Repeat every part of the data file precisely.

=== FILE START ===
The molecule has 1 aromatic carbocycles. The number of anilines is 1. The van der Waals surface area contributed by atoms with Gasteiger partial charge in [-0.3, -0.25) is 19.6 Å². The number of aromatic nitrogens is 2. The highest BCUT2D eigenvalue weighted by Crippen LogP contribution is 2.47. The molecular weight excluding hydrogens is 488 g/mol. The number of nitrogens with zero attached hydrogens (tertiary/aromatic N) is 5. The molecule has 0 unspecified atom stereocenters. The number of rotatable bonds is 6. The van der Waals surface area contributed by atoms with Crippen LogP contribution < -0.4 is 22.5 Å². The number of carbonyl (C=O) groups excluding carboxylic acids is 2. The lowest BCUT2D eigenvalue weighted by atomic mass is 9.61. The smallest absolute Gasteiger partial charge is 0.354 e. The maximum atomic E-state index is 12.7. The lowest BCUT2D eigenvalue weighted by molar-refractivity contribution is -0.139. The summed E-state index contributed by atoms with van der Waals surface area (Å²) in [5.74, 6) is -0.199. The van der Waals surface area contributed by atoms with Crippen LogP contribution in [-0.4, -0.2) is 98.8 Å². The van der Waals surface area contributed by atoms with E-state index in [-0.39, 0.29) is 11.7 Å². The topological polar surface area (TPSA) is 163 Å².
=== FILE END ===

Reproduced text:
The molecule has 1 aromatic carbocycles. The number of anilines is 1. The van der Waals surface area contributed by atoms with Gasteiger partial charge in [-0.3, -0.25) is 19.6 Å². The number of aromatic nitrogens is 2. The highest BCUT2D eigenvalue weighted by Crippen LogP contribution is 2.47. The molecular weight excluding hydrogens is 488 g/mol. The number of nitrogens with zero attached hydrogens (tertiary/aromatic N) is 5. The molecule has 0 unspecified atom stereocenters. The number of rotatable bonds is 6. The van der Waals surface area contributed by atoms with Crippen LogP contribution < -0.4 is 22.5 Å². The number of carbonyl (C=O) groups excluding carboxylic acids is 2. The lowest BCUT2D eigenvalue weighted by atomic mass is 9.61. The smallest absolute Gasteiger partial charge is 0.354 e. The maximum atomic E-state index is 12.7. The lowest BCUT2D eigenvalue weighted by molar-refractivity contribution is -0.139. The summed E-state index contributed by atoms with van der Waals surface area (Å²) in [5.74, 6) is -0.199. The van der Waals surface area contributed by atoms with Crippen LogP contribution in [-0.4, -0.2) is 98.8 Å². The van der Waals surface area contributed by atoms with E-state index in [-0.39, 0.29) is 11.7 Å². The topological polar surface area (TPSA) is 163 Å².